Every woodworker deserves an equal opportunity irrespective of their race be it in employment or service provision or contract acquisition.
The quality of woodwork should be the determining factor and not the race. In case of any violation of human rights, the corridors of justice take centre stage when all other avenue proves futile.
Its cumbersome to go through the process as an individual, with the help of various organizations, the procedure is simple and straightforward. They waiver all the legal fees, the woodworker only needs to present himself before the jury.
They move a step further to coach the affected woodworker on the right words to use and how to say them to prove a point.
What are the steps to seek racial justice as a woodworker?
Identify the scenario
What makes you think you experience racism in the workplace? Is it something you can tell authorities to address it? The drive that pushes you to the legal offices should first pass through other conflict resolution channels within the company.
The courts must be the last resort when all other avenues aren’t of help. The moment you identify the case at hand, give it time and look for a repeat of a similar issue. Share the challenge with colleagues or friends or family to get a different view.
You may be blowing things out of proportion for no good reason. Once you are sure, it’s a case of racism now continue with the following steps.
Seek help from relevant authorities
The scene happened at the place of work; there must be a structured way of addressing your predicament.
Take courage and face the authorities about the issue at hand. Based on how they handle the problem, your dissatisfaction pushes you to go for legal redress.
The two steps discussed are shreds of evidence in the court of law of your effort to mend things away from the courts. It gives the legal case some weight.
Your boldness in proving your case gives you an upper hand for the authorities to listen to you.
Your boss might ask you why you think its racism. Explain yourself in detail. Let the authorities know your feelings about the case.
Is it an utterance about how you use the adjustable features in a paint sprayer?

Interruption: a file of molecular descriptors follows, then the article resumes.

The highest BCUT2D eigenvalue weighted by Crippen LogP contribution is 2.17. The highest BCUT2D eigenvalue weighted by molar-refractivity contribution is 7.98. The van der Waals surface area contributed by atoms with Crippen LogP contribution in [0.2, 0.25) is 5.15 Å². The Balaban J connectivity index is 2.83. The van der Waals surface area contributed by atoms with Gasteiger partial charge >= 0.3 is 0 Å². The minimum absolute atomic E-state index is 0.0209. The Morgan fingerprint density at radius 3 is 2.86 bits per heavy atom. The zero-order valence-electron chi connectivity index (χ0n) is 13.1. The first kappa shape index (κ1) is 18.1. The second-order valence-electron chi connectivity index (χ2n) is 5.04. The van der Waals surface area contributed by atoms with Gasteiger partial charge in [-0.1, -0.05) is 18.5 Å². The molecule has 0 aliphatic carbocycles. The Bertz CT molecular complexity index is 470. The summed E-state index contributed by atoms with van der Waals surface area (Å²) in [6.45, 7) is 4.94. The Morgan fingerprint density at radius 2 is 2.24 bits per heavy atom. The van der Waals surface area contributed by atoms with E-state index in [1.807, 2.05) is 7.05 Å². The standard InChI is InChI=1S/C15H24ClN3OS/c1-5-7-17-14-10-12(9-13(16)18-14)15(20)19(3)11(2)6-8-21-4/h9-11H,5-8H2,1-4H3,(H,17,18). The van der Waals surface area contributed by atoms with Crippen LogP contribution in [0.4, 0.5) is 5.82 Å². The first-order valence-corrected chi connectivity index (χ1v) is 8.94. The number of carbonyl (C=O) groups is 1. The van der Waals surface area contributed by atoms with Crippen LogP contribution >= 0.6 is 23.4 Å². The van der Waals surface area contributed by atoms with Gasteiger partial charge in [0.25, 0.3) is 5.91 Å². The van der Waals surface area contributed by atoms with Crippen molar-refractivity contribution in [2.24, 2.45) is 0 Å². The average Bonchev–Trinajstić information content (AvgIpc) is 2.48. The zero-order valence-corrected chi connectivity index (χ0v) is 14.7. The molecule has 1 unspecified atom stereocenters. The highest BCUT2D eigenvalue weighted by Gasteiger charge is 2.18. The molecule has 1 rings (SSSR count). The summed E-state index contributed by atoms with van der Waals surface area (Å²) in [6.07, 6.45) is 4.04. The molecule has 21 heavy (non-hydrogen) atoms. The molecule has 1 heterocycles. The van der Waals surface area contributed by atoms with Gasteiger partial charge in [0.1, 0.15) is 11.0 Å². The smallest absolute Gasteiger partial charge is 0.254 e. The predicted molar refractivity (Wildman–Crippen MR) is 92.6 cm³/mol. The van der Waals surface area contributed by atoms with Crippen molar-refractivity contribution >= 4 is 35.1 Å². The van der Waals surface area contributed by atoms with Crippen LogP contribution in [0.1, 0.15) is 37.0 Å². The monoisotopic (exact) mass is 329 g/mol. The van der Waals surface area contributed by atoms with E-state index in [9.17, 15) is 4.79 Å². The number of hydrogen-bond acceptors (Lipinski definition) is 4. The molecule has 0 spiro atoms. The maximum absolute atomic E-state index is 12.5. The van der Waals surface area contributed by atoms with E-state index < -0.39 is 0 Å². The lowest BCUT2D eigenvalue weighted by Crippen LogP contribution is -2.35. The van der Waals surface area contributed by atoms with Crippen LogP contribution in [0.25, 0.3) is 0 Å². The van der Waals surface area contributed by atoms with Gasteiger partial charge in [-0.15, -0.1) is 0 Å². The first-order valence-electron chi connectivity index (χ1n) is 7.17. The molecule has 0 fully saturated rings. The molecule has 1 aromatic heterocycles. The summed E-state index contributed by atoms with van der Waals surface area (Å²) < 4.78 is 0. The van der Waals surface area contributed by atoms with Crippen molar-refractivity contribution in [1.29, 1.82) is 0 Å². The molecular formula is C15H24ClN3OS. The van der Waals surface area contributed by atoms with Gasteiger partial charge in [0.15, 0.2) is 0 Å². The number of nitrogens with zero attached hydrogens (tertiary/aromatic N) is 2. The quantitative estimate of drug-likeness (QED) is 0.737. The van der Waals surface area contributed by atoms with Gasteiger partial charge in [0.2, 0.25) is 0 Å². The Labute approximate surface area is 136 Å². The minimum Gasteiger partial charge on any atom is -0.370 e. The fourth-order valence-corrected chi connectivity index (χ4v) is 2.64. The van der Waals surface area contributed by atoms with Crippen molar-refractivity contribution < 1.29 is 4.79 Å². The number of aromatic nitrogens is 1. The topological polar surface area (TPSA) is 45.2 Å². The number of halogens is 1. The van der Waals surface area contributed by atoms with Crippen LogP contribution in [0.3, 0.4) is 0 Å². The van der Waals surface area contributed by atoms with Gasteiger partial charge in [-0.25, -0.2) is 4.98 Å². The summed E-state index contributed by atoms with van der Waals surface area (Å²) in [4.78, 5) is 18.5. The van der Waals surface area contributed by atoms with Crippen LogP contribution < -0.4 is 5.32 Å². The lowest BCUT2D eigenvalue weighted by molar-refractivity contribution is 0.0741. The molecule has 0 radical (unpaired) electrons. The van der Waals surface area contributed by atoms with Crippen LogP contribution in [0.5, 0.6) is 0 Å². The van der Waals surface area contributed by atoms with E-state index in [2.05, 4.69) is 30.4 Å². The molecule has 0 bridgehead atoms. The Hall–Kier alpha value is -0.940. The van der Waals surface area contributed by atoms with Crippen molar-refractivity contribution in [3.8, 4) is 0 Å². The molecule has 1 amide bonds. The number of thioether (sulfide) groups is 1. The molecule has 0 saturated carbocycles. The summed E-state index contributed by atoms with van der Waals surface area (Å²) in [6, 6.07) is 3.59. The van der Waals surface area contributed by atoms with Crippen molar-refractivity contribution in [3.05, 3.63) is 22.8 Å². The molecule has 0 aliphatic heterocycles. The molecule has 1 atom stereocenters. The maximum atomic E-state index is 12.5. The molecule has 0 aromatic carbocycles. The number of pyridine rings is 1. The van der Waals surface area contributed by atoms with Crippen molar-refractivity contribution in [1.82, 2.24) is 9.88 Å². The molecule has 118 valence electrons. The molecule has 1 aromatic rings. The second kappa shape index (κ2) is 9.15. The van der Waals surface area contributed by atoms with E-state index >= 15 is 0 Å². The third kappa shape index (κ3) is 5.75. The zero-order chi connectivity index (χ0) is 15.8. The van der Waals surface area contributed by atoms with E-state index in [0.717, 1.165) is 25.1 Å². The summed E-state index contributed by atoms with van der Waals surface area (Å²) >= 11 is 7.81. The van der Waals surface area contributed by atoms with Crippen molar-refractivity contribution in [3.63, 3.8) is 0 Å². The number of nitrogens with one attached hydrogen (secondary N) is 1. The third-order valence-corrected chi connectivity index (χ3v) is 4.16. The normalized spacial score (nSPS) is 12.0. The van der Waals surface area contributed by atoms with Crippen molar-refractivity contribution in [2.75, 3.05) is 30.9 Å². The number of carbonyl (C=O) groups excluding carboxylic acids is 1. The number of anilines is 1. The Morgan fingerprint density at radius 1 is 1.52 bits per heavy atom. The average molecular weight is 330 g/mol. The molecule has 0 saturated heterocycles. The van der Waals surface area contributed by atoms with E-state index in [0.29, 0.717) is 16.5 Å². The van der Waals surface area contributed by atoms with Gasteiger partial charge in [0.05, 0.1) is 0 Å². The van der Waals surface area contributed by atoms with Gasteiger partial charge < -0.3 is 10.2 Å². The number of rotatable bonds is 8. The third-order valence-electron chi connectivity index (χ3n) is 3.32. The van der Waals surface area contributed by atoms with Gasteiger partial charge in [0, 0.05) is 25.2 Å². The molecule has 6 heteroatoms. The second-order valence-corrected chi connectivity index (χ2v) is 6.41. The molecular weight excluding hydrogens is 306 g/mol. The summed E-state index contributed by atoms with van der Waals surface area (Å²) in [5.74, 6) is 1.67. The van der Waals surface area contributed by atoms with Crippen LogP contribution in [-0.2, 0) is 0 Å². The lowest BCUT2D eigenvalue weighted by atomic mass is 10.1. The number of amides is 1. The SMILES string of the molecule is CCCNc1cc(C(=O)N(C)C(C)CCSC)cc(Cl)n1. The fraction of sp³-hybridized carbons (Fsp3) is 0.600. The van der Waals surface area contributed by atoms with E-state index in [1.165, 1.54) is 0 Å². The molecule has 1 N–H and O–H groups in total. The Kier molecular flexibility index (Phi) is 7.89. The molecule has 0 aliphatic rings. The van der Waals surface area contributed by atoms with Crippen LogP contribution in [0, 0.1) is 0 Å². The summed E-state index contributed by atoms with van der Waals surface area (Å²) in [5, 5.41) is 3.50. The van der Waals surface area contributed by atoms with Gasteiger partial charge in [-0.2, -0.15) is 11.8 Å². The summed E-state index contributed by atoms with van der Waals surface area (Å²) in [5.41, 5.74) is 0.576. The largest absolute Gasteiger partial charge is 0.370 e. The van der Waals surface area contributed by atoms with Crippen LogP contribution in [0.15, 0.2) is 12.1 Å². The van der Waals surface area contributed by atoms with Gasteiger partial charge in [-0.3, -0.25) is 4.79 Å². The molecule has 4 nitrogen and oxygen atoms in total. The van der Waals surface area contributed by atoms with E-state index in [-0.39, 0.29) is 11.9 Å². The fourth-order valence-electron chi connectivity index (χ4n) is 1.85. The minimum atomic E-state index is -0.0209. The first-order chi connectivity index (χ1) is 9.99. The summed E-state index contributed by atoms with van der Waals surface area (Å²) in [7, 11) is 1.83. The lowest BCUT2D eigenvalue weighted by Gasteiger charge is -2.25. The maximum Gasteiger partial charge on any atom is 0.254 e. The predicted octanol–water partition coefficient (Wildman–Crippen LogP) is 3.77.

Is it a case of failure of the culprit refusing to give you tools of the trade to make your sprayers but opt to provide other workers of a different race?
Is it slavery when it comes to the allocation of work?
Look for Legal Redress
The law protects all individual against any form of discrimination. With all the proper evidence, it’s easy to win the case.
Woodwork companies fear the legal compensations that come with racial justice cases; they try as much as possible to sort them before they reach the corridors of justice.
Moving to court to deal with such evidence is not for an individual benefit. It’s to give hope to other workers facing similar situations.
Why opt for racial justice?
- Create awareness of the need to provide equal opportunities
- Enhances accommodation of diversity in cultures and races
- Stops racism at workplaces
- Empowers the citizens on the need for social and cultural integration
- Confronts racists to prevent historical racial injustices
Every country has different ways to deal with racial justice cases.
Understand the legal process of your country and follow all the guidelines to prevent any loophole the lawyers might use against you.
Be an Advocate
A win in any racism case is a win for the nation. As an advocate for racial justice; you stand a chance to hold other employees’ hands to go through the process with minimal effort.
You stand a chance to sit in high-end board meetings if not strategic plan meetings to design racial justice policies that govern companies. The positive outcome is the provision of equal opportunities for all citizens.
Woodworkers are real racism advocates for they represent the informal sector vulnerable to all forms of discrimination.
As an entrepreneur in a country of a different race, denial of access to woodwork tools is a flop to your business. If you don’t stand against this, your business growth is at stake.
Moreover, it’s also difficult to get employment opportunities since employers look at you as a stumbling block for customers to access the premise. Once the local and global market understands the dire need for racial justice, there is equal opportunity for all despite your country of origin.